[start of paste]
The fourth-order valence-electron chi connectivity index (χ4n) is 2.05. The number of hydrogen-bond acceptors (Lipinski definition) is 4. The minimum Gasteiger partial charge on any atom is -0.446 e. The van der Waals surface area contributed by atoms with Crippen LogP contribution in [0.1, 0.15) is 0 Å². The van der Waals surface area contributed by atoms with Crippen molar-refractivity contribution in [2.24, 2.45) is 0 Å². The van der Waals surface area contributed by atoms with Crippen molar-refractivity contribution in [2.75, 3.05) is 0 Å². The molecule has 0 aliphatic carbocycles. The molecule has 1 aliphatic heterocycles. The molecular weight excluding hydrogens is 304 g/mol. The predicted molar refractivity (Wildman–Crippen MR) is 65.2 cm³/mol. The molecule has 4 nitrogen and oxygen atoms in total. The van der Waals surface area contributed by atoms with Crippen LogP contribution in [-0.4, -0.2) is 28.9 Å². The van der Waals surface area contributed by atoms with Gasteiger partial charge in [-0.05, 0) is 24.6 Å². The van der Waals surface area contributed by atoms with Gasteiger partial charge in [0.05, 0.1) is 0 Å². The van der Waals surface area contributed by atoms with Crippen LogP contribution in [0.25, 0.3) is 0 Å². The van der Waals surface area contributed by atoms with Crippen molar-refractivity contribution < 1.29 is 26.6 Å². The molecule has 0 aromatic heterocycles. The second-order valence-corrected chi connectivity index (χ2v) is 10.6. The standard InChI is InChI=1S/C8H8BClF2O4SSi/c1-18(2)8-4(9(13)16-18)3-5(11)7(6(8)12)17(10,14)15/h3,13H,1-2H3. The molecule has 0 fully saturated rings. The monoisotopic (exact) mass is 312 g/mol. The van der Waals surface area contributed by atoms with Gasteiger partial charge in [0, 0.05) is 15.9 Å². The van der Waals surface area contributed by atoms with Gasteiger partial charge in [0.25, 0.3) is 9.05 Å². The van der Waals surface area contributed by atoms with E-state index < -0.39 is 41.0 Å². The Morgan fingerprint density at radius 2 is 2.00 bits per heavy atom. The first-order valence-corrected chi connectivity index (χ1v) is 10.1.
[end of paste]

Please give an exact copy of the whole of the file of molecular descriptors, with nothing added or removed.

The fourth-order valence-electron chi connectivity index (χ4n) is 2.05. The number of hydrogen-bond acceptors (Lipinski definition) is 4. The minimum Gasteiger partial charge on any atom is -0.446 e. The van der Waals surface area contributed by atoms with Crippen LogP contribution in [0.1, 0.15) is 0 Å². The van der Waals surface area contributed by atoms with Crippen molar-refractivity contribution in [2.24, 2.45) is 0 Å². The van der Waals surface area contributed by atoms with Crippen molar-refractivity contribution in [2.75, 3.05) is 0 Å². The molecule has 0 aliphatic carbocycles. The molecule has 1 aliphatic heterocycles. The molecular weight excluding hydrogens is 304 g/mol. The predicted molar refractivity (Wildman–Crippen MR) is 65.2 cm³/mol. The molecule has 4 nitrogen and oxygen atoms in total. The van der Waals surface area contributed by atoms with Crippen LogP contribution in [-0.4, -0.2) is 28.9 Å². The van der Waals surface area contributed by atoms with Gasteiger partial charge in [-0.05, 0) is 24.6 Å². The van der Waals surface area contributed by atoms with Gasteiger partial charge in [0.05, 0.1) is 0 Å². The van der Waals surface area contributed by atoms with Crippen LogP contribution in [0.25, 0.3) is 0 Å². The van der Waals surface area contributed by atoms with Crippen molar-refractivity contribution < 1.29 is 26.6 Å². The molecule has 0 aromatic heterocycles. The second-order valence-corrected chi connectivity index (χ2v) is 10.6. The standard InChI is InChI=1S/C8H8BClF2O4SSi/c1-18(2)8-4(9(13)16-18)3-5(11)7(6(8)12)17(10,14)15/h3,13H,1-2H3. The molecule has 0 fully saturated rings. The monoisotopic (exact) mass is 312 g/mol. The van der Waals surface area contributed by atoms with Gasteiger partial charge in [0, 0.05) is 15.9 Å². The van der Waals surface area contributed by atoms with Gasteiger partial charge in [0.25, 0.3) is 9.05 Å². The van der Waals surface area contributed by atoms with E-state index < -0.39 is 41.0 Å². The Morgan fingerprint density at radius 2 is 2.00 bits per heavy atom. The first-order valence-corrected chi connectivity index (χ1v) is 10.1.